To hold the sections together and within the lower channel, screws 52 may be applied through the lower channel wall and into the adjacent overlapped section flanges. For this purpose, screw holes 53, may be provided or, alternatively, the screws may be driven directly through the metal of the channels into the underlying section portions.
In operation, upon receipt of a storm warning, a building manager or owner or maintenance person may assemble the sections together, supported within the upper and lower tracks, to form the composite protective panel. When no longer needed, after the storm, the panel may be disassembled and the sections stacked for storage purposes. In the event that debris is hurled by high wind forces, against the panel, the forces of the impact will be absorbed by the angularly arranged legs, as illustrated by the arrows 54 in FIG. 10. In addition, the overlapped flanges will fold, as illustrated in FIG. 10, to absorb impact forces. Similarly, the bases 16 will fold under impact. The buckling or folding action tends to hold the flanges together to resist separation because of the impact. While a small amount of separation of the overlapped flanges may be acceptable, such as on the order of 1/8" separation or less, any substantially larger separation of the flanges is unacceptable because of the danger of penetrating the joint with the forcefully applied object. Thus, this construction prevents any substantial separation.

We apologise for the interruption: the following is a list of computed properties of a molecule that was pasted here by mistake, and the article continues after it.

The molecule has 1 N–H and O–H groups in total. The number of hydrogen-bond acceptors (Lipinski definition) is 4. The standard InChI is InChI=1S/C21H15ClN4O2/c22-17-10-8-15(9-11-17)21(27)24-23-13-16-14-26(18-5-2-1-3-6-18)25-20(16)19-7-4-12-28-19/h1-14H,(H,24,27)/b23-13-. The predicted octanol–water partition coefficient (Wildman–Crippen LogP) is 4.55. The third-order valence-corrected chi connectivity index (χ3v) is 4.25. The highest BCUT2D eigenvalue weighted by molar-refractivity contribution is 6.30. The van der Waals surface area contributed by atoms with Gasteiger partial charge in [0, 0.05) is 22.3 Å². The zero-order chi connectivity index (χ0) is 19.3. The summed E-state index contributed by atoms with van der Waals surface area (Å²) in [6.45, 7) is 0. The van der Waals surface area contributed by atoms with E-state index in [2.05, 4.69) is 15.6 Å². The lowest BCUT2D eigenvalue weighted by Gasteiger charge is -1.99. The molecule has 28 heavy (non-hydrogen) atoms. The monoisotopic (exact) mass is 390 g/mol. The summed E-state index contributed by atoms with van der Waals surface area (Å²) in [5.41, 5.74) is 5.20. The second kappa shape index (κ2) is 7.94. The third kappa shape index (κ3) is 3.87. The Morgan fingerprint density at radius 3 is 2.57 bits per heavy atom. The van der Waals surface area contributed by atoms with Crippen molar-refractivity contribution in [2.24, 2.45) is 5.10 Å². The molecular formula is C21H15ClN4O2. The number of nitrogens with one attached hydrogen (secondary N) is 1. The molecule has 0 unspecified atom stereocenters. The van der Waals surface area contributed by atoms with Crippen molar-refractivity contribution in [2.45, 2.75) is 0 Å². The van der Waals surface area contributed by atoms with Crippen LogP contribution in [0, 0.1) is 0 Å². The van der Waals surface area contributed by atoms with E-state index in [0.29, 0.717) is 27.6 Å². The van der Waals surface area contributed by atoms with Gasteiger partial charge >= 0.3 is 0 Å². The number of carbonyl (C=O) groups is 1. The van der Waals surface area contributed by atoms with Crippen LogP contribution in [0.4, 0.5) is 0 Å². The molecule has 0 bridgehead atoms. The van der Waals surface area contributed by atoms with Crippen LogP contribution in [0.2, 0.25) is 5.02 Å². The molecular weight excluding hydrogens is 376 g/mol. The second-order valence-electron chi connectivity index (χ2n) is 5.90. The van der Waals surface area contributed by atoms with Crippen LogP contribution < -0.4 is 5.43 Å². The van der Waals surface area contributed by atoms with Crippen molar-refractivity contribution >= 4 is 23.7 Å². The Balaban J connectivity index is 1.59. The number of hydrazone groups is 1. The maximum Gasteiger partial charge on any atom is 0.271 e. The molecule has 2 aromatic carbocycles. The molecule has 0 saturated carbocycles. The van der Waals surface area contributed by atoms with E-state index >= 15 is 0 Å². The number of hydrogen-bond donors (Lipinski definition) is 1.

While the panel described herein is essentially designed to resist storm damage, the panel is also useful for sealing or blocking openings into buildings to prevent unwanted entry or unwanted penetration. Thus, the specific sizes and shapes of the sections described above may be modified to provide the strength necessary to resist a predetermined threshold impact, whether of the storm debris type or manually applied type.
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|U.S. Classification||52/202, 49/464, 52/537|
|May 22, 2000||FPAY||Fee payment|
Year of fee payment: 4
|Jun 3, 2004||FPAY||Fee payment|
Year of fee payment: 8
|May 15, 2008||FPAY||Fee payment|
Year of fee payment: 12